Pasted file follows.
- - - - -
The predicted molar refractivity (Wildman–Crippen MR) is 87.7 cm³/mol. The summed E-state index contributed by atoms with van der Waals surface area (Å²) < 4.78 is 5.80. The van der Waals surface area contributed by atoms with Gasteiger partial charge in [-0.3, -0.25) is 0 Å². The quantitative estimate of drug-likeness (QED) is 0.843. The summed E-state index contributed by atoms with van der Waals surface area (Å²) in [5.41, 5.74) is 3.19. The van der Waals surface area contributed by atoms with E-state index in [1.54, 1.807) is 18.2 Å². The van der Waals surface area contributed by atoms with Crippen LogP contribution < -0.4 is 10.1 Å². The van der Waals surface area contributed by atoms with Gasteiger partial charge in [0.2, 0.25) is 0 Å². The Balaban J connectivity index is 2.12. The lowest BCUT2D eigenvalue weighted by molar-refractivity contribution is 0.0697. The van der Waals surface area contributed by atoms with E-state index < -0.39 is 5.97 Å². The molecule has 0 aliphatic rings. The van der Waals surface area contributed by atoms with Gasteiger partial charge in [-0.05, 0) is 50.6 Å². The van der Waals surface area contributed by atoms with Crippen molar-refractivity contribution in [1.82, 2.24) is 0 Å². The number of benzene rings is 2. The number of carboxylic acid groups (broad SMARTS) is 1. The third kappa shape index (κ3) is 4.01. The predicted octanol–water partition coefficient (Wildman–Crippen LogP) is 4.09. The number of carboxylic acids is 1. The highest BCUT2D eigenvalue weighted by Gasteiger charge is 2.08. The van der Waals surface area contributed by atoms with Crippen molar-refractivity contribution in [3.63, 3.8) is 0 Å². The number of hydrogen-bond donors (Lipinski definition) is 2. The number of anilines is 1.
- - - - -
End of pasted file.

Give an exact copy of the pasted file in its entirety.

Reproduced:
The predicted molar refractivity (Wildman–Crippen MR) is 87.7 cm³/mol. The summed E-state index contributed by atoms with van der Waals surface area (Å²) < 4.78 is 5.80. The van der Waals surface area contributed by atoms with Gasteiger partial charge in [-0.3, -0.25) is 0 Å². The quantitative estimate of drug-likeness (QED) is 0.843. The summed E-state index contributed by atoms with van der Waals surface area (Å²) in [5.41, 5.74) is 3.19. The van der Waals surface area contributed by atoms with E-state index in [1.54, 1.807) is 18.2 Å². The van der Waals surface area contributed by atoms with Crippen LogP contribution < -0.4 is 10.1 Å². The van der Waals surface area contributed by atoms with Gasteiger partial charge in [0.2, 0.25) is 0 Å². The Balaban J connectivity index is 2.12. The lowest BCUT2D eigenvalue weighted by molar-refractivity contribution is 0.0697. The van der Waals surface area contributed by atoms with E-state index < -0.39 is 5.97 Å². The molecule has 0 aliphatic rings. The van der Waals surface area contributed by atoms with Gasteiger partial charge in [-0.05, 0) is 50.6 Å². The van der Waals surface area contributed by atoms with Crippen molar-refractivity contribution in [1.82, 2.24) is 0 Å². The number of benzene rings is 2. The number of carboxylic acid groups (broad SMARTS) is 1. The third kappa shape index (κ3) is 4.01. The predicted octanol–water partition coefficient (Wildman–Crippen LogP) is 4.09. The number of carboxylic acids is 1. The highest BCUT2D eigenvalue weighted by Gasteiger charge is 2.08. The van der Waals surface area contributed by atoms with Crippen molar-refractivity contribution in [3.63, 3.8) is 0 Å². The number of hydrogen-bond donors (Lipinski definition) is 2. The number of anilines is 1.